As we speak, I am on a plane heading back from London after spending an amazing week with my best friend from college. It was the trip of a lifetime, but in order to make it happen, it took a lot of planning. Traveling abroad is complicated: from simply nailing down your itinerary to figuring out the monetary conversion rate, it’s a loftier trip than just tossing some towels and bathing suits in the back of your car and heading down to the shore for an impromptu weekend.
In my international travel prep, I made three calls that, in hindsight, proved to be a big deal. So, I wanted to share them with you!
1. Call Your Wireless Carrier
Your U.S.-based wireless service won’t work overseas unless you make this call first. If you have a smart phone, you’ll need to call your provider in advance to let them know. My provider gave me a set of instructions to complete before traveling abroad in order for my phone to work. If you have a regular cell phone, it won’t work at all – your wireless carrier may give you the option of “renting” an international-ready phone for your trip for a rather nominal fee (in my carrier’s case, it was just shipping and handling for the temporary phone).
But if you have a smart phone, listen up: watch your data usage. I was in the Verizon store a few weeks ago with a frantic mother who couldn’t understand how her son had racked up thousands of dollars in data charges during a 10-day trip to Spain for spring break. Most carriers will let you buy a set amount of data to use overseas at a flat rate; if you skip on that plan, though, you’ll pay a premium for each megabyte!
2. Call Your Credit Card Companies
Nobody uses traveler’s cheques anymore, which is why contacting your credit card companies before traveling overseas is critical. First, you’ll want to ask them about their international transaction fees. For example, Discover doesn’t charge any transaction fees, although they aren’t as widely used by European merchants as American ones. Visa charges a 3% transaction fee, meaning if you spend $50 on dinner, you’ll end up with a charge for $51.50 on your next credit card statement.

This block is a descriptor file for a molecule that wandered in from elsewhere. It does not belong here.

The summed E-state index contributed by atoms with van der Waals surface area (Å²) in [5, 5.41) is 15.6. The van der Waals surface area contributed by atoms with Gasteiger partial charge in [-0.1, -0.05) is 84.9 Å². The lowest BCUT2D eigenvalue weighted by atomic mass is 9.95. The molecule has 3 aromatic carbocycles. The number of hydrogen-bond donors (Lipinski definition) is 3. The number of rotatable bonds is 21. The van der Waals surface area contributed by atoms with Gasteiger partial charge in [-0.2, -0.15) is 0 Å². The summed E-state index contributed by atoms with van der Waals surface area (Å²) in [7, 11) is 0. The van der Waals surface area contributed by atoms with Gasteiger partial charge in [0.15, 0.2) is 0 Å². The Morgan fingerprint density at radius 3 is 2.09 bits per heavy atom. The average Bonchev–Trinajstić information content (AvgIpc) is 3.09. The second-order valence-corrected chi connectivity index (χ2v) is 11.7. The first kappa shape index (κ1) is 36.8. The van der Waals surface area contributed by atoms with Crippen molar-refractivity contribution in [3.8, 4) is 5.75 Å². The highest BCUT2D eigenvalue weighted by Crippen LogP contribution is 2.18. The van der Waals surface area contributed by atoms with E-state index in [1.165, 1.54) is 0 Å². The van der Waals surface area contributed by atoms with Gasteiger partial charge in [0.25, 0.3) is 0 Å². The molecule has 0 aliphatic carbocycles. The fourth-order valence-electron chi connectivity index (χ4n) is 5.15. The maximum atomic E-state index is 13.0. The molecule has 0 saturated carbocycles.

Another thing you’ll want to ask your credit card company is if they have any international partners or work with any international banks to give you access to their ATMs without monstrous fees. Also, get the companies’ international customer service numbers just in case you run into trouble overseas and need to contact someone right away.
But the biggest reason you want to make this call in advance of your international travel? Fraud protection. Depending on your credit card company, they might automatically shut off your card if they start to notice that your card is being used far from home. Giving the issuing company a head’s up can prevent an interruption to your service.
3. Call Your Health Insurance Provider
I’ll admit I didn’t think about making this call until the last minute, and although I ended up not needing medical services abroad, I’m so glad I made the call just in case. As with your credit card company, letting your health insurance provider know you’re traveling overseas before you go can make it smoother for you to access the care you need in the event of an emergency. In my provider’s case, there wasn’t really any pertinent information they were able to give me, but I was told that my prior notification of international travel would streamline any medical issues I encountered on my trip from my insurance provider’s end.
Would you add anything to my “in advance” list? If so, please share!